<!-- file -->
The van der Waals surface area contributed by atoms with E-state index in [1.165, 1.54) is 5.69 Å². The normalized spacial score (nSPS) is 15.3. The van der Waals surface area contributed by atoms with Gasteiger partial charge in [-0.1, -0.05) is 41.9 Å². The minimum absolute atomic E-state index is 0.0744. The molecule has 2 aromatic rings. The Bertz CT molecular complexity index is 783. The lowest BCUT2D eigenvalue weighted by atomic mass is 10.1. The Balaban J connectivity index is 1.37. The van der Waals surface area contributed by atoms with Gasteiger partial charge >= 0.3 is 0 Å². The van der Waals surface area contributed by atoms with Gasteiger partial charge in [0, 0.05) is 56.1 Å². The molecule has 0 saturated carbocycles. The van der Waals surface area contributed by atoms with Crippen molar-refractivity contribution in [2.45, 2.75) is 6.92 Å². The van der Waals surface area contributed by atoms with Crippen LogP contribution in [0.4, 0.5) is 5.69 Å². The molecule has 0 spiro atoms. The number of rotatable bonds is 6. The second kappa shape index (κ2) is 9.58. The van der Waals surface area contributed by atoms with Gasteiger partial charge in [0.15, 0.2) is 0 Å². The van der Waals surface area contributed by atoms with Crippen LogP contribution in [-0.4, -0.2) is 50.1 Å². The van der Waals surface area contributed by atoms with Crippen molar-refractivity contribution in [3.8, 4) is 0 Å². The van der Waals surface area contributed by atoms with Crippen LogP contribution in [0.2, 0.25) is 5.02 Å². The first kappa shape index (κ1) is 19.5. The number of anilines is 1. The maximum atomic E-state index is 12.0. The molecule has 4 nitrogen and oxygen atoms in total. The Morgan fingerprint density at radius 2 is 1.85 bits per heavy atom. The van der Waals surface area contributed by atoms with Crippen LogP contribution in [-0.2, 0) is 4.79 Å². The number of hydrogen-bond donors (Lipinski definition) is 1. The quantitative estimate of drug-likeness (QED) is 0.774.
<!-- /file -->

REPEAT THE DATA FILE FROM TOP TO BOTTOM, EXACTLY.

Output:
The van der Waals surface area contributed by atoms with E-state index in [1.165, 1.54) is 5.69 Å². The normalized spacial score (nSPS) is 15.3. The van der Waals surface area contributed by atoms with Gasteiger partial charge in [-0.1, -0.05) is 41.9 Å². The minimum absolute atomic E-state index is 0.0744. The molecule has 2 aromatic rings. The Bertz CT molecular complexity index is 783. The lowest BCUT2D eigenvalue weighted by atomic mass is 10.1. The Balaban J connectivity index is 1.37. The van der Waals surface area contributed by atoms with Gasteiger partial charge >= 0.3 is 0 Å². The van der Waals surface area contributed by atoms with Gasteiger partial charge in [0, 0.05) is 56.1 Å². The molecule has 0 saturated carbocycles. The van der Waals surface area contributed by atoms with Crippen molar-refractivity contribution in [2.45, 2.75) is 6.92 Å². The van der Waals surface area contributed by atoms with Crippen LogP contribution in [0.4, 0.5) is 5.69 Å². The molecule has 0 spiro atoms. The number of rotatable bonds is 6. The second kappa shape index (κ2) is 9.58. The van der Waals surface area contributed by atoms with Gasteiger partial charge in [0.15, 0.2) is 0 Å². The van der Waals surface area contributed by atoms with Crippen LogP contribution in [-0.4, -0.2) is 50.1 Å². The van der Waals surface area contributed by atoms with Crippen molar-refractivity contribution in [3.8, 4) is 0 Å². The van der Waals surface area contributed by atoms with Crippen LogP contribution in [0.2, 0.25) is 5.02 Å². The first kappa shape index (κ1) is 19.5. The number of anilines is 1. The maximum atomic E-state index is 12.0. The molecule has 4 nitrogen and oxygen atoms in total. The Morgan fingerprint density at radius 2 is 1.85 bits per heavy atom. The van der Waals surface area contributed by atoms with Crippen LogP contribution in [-0.2, 0) is 4.79 Å². The number of hydrogen-bond donors (Lipinski definition) is 1. The quantitative estimate of drug-likeness (QED) is 0.774.